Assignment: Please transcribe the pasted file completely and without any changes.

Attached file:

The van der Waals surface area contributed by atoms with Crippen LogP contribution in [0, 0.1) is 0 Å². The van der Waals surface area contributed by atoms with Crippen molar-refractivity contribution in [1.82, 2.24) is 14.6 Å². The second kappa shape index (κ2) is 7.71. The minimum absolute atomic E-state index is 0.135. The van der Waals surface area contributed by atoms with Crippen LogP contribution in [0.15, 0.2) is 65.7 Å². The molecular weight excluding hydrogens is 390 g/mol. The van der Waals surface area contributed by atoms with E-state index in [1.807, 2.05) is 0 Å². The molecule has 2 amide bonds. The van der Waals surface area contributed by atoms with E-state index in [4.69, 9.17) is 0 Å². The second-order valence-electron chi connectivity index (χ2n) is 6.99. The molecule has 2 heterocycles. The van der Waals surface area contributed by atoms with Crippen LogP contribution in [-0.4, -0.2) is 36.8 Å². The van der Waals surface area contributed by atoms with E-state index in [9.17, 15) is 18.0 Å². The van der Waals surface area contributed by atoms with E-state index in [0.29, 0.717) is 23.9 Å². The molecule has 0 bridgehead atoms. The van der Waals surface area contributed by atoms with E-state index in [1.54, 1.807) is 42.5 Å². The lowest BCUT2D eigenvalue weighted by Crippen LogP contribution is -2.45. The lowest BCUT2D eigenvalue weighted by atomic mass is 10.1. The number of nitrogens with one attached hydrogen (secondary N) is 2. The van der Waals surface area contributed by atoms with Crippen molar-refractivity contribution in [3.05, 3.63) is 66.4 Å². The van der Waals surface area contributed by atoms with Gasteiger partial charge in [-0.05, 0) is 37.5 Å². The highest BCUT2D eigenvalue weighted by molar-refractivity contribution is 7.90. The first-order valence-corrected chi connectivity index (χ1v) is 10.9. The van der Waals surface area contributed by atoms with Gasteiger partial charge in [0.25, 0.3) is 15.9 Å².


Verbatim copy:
The van der Waals surface area contributed by atoms with Crippen LogP contribution in [0, 0.1) is 0 Å². The van der Waals surface area contributed by atoms with Crippen molar-refractivity contribution in [1.82, 2.24) is 14.6 Å². The second kappa shape index (κ2) is 7.71. The minimum absolute atomic E-state index is 0.135. The van der Waals surface area contributed by atoms with Crippen LogP contribution in [0.15, 0.2) is 65.7 Å². The molecular weight excluding hydrogens is 390 g/mol. The van der Waals surface area contributed by atoms with E-state index in [1.807, 2.05) is 0 Å². The molecule has 2 amide bonds. The van der Waals surface area contributed by atoms with E-state index in [4.69, 9.17) is 0 Å². The second-order valence-electron chi connectivity index (χ2n) is 6.99. The molecule has 2 heterocycles. The van der Waals surface area contributed by atoms with Crippen LogP contribution in [-0.4, -0.2) is 36.8 Å². The van der Waals surface area contributed by atoms with E-state index in [9.17, 15) is 18.0 Å². The van der Waals surface area contributed by atoms with E-state index in [0.29, 0.717) is 23.9 Å². The molecule has 0 bridgehead atoms. The van der Waals surface area contributed by atoms with E-state index in [1.54, 1.807) is 42.5 Å². The lowest BCUT2D eigenvalue weighted by Crippen LogP contribution is -2.45. The lowest BCUT2D eigenvalue weighted by atomic mass is 10.1. The number of nitrogens with one attached hydrogen (secondary N) is 2. The van der Waals surface area contributed by atoms with Crippen molar-refractivity contribution in [3.05, 3.63) is 66.4 Å². The van der Waals surface area contributed by atoms with Gasteiger partial charge in [-0.05, 0) is 37.5 Å². The highest BCUT2D eigenvalue weighted by molar-refractivity contribution is 7.90. The first-order valence-corrected chi connectivity index (χ1v) is 10.9. The van der Waals surface area contributed by atoms with Gasteiger partial charge in [0.25, 0.3) is 15.9 Å².